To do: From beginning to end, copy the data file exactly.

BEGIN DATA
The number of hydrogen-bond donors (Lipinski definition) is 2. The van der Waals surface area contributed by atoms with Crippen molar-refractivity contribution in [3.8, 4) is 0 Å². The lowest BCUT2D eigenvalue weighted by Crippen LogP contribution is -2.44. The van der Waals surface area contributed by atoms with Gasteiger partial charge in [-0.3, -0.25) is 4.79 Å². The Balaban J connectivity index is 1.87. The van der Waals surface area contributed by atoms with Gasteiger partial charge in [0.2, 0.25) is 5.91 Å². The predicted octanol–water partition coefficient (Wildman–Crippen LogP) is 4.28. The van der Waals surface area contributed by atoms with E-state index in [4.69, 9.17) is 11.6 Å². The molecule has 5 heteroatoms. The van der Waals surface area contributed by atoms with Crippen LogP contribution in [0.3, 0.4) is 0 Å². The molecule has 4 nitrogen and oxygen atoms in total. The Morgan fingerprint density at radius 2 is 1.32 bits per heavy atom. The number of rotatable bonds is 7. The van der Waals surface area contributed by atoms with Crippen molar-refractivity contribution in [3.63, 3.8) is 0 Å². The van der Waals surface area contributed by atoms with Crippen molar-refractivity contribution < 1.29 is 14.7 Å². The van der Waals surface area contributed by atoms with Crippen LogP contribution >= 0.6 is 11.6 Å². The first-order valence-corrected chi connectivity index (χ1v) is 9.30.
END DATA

The number of hydrogen-bond donors (Lipinski definition) is 2. The van der Waals surface area contributed by atoms with Crippen molar-refractivity contribution in [3.8, 4) is 0 Å². The lowest BCUT2D eigenvalue weighted by Crippen LogP contribution is -2.44. The van der Waals surface area contributed by atoms with Gasteiger partial charge in [-0.3, -0.25) is 4.79 Å². The Balaban J connectivity index is 1.87. The van der Waals surface area contributed by atoms with Gasteiger partial charge in [0.2, 0.25) is 5.91 Å². The predicted octanol–water partition coefficient (Wildman–Crippen LogP) is 4.28. The van der Waals surface area contributed by atoms with E-state index in [4.69, 9.17) is 11.6 Å². The molecule has 5 heteroatoms. The van der Waals surface area contributed by atoms with Crippen LogP contribution in [0.3, 0.4) is 0 Å². The molecule has 4 nitrogen and oxygen atoms in total. The Morgan fingerprint density at radius 2 is 1.32 bits per heavy atom. The number of rotatable bonds is 7. The van der Waals surface area contributed by atoms with Crippen molar-refractivity contribution in [3.63, 3.8) is 0 Å². The van der Waals surface area contributed by atoms with Crippen molar-refractivity contribution < 1.29 is 14.7 Å². The van der Waals surface area contributed by atoms with Crippen LogP contribution >= 0.6 is 11.6 Å². The first-order valence-corrected chi connectivity index (χ1v) is 9.30.